Ousted Honduran President, Manuel Zelaya (C), waves to supporters and reporters after arriving at the Brazilian Embassy in Tegucigalpa on Sept. 21, 2009. Manuel Zelaya, who was deposed from Honduras' presidency by a June 28 military coup, told media on Monday that he had returned to the nation's capital Tegucigalpa.
Manuel Zelaya, who was deposed from Honduras' presidency by a June 28 military coup, confirmed to Cable News Network (CNN) on Monday that he is in the Brazilian embassy in Honduran capital Tegucigalpa saying he had returned to the nation to negotiate a peaceful return to democracy.
"Thanks to Brazil's President Luis Inacio da Silva and its Foreign Minister Celso Amorim we have protection and a home in the Brazilian embassy," Zelaya told the broadcaster. "That is where we are going to be for the moment."
He said that he had arrived in the capital thanks to a trip through the mountains of more than 15 hours, changing his mode of transport regularly in order to evade the checkpoints set up by the post-coup regime led by former legislative speaker Roberto Micheletti.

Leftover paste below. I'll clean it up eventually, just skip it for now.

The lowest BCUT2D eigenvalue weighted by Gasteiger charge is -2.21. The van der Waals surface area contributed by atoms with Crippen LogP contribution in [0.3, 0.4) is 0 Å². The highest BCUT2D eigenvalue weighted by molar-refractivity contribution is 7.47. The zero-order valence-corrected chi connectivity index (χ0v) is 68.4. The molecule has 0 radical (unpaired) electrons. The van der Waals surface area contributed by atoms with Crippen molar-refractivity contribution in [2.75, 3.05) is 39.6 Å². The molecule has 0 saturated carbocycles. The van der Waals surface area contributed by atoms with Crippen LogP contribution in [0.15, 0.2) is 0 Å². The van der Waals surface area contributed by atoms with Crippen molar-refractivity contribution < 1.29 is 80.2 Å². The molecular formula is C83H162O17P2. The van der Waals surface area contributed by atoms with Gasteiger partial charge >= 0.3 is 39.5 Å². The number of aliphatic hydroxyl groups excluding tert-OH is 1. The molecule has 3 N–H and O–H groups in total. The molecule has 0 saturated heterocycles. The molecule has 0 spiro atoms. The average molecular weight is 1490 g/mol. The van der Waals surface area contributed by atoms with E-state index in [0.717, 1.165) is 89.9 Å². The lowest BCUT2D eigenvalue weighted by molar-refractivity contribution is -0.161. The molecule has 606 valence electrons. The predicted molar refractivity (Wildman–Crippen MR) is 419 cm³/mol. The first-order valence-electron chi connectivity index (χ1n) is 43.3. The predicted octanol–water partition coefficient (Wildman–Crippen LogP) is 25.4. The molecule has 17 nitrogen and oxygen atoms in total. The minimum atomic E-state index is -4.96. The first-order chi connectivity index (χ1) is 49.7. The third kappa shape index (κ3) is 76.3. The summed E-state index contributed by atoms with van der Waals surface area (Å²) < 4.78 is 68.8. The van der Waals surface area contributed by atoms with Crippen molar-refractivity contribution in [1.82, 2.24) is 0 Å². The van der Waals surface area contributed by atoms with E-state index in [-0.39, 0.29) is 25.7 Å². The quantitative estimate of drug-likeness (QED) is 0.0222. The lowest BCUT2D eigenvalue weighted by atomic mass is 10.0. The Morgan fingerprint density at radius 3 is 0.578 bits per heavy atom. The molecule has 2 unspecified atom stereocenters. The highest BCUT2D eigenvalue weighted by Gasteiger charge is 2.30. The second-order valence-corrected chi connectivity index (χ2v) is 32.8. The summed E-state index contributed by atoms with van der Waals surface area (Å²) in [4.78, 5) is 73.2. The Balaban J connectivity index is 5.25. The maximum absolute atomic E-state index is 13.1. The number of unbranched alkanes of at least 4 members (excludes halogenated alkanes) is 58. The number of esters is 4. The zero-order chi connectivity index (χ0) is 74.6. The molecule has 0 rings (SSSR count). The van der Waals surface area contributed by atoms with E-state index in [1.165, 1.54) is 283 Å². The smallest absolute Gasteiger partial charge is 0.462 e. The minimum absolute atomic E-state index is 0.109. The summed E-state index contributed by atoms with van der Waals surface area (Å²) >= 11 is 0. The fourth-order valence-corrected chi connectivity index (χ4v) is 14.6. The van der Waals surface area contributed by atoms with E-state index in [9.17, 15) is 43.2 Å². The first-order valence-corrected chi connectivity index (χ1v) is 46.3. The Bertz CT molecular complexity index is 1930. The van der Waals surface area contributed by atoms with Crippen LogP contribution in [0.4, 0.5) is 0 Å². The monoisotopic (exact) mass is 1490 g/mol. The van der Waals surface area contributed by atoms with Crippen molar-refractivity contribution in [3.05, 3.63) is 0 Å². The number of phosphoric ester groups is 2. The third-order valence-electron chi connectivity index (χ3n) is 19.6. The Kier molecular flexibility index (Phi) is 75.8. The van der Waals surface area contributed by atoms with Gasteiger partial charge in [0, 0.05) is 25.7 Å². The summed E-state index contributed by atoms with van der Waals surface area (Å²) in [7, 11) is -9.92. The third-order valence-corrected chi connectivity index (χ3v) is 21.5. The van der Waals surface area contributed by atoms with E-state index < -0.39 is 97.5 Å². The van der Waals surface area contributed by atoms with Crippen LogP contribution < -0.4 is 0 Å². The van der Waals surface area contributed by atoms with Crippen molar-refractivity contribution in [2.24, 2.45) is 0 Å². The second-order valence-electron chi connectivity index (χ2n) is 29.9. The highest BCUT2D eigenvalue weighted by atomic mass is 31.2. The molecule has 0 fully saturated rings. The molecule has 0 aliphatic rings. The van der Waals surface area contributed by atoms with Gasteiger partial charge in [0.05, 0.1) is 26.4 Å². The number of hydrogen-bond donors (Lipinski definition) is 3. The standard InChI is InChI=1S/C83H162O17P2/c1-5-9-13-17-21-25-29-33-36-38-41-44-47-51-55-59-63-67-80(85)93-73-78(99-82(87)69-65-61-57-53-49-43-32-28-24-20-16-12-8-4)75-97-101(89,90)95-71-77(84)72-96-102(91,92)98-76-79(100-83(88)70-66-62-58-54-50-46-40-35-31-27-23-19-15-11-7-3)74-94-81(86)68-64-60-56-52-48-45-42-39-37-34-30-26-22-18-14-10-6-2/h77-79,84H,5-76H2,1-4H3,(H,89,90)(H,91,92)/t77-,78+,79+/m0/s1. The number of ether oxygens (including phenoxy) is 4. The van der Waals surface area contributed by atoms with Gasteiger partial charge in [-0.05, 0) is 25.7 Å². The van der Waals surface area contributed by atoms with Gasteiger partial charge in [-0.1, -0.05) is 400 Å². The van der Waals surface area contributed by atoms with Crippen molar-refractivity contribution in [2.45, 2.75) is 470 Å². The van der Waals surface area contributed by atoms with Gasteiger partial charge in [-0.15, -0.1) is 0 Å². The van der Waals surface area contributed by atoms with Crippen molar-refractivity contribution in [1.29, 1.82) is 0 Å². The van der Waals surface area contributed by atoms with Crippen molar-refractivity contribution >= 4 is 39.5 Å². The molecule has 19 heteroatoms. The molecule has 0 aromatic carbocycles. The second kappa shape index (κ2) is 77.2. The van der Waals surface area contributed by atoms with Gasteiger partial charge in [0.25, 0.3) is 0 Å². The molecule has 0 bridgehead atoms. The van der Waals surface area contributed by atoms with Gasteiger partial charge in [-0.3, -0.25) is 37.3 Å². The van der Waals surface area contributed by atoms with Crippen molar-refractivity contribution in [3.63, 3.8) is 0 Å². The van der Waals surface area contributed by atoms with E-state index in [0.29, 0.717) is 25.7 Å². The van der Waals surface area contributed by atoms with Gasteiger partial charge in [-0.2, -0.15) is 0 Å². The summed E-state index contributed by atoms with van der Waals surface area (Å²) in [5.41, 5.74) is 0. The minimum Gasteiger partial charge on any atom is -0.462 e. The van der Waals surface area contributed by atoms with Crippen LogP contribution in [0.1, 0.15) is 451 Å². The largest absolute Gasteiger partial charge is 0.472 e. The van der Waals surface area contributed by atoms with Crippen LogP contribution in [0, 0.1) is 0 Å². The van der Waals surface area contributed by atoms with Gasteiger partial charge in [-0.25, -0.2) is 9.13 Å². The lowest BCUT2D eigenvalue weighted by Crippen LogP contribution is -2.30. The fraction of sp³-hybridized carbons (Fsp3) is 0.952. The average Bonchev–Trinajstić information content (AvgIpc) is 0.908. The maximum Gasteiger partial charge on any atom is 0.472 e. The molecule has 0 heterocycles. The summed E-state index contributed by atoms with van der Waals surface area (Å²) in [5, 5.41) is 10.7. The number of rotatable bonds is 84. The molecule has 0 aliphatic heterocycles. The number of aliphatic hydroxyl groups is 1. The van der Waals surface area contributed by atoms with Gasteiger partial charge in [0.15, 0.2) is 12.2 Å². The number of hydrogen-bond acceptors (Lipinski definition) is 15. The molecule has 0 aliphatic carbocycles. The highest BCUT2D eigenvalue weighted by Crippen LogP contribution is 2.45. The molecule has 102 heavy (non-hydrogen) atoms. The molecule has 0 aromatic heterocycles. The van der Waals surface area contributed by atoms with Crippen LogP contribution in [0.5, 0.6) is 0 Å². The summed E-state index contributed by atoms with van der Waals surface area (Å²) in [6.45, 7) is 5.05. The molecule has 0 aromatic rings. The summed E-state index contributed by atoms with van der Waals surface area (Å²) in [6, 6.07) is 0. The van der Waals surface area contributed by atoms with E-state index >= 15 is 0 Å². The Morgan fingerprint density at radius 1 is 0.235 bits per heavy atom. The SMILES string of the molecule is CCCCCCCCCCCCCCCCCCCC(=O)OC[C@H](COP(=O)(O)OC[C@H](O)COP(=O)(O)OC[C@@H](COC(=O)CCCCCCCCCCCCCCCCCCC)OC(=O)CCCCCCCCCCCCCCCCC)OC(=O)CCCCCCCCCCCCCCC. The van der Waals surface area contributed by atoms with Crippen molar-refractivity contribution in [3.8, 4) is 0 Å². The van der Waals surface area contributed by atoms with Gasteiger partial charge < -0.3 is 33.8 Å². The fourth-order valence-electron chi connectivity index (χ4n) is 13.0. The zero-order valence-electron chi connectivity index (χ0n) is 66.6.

"I have come back to be in my homeland and with my people," he said. "I am seeking a peaceful conclusion to Honduras' crisis."
He said he was willing to negotiate with members of the Micheletti government and leading Hondurans in order to return the nation to democracy. He added that Secretary General of the Organization of American States Juan Miguel Insulza had already telephoned him to express support and would be seeking to reach Honduras to help with negotiations.
"I have support domestically and internationally. That is going to allow us to create a peace mechanism for the nation," he said.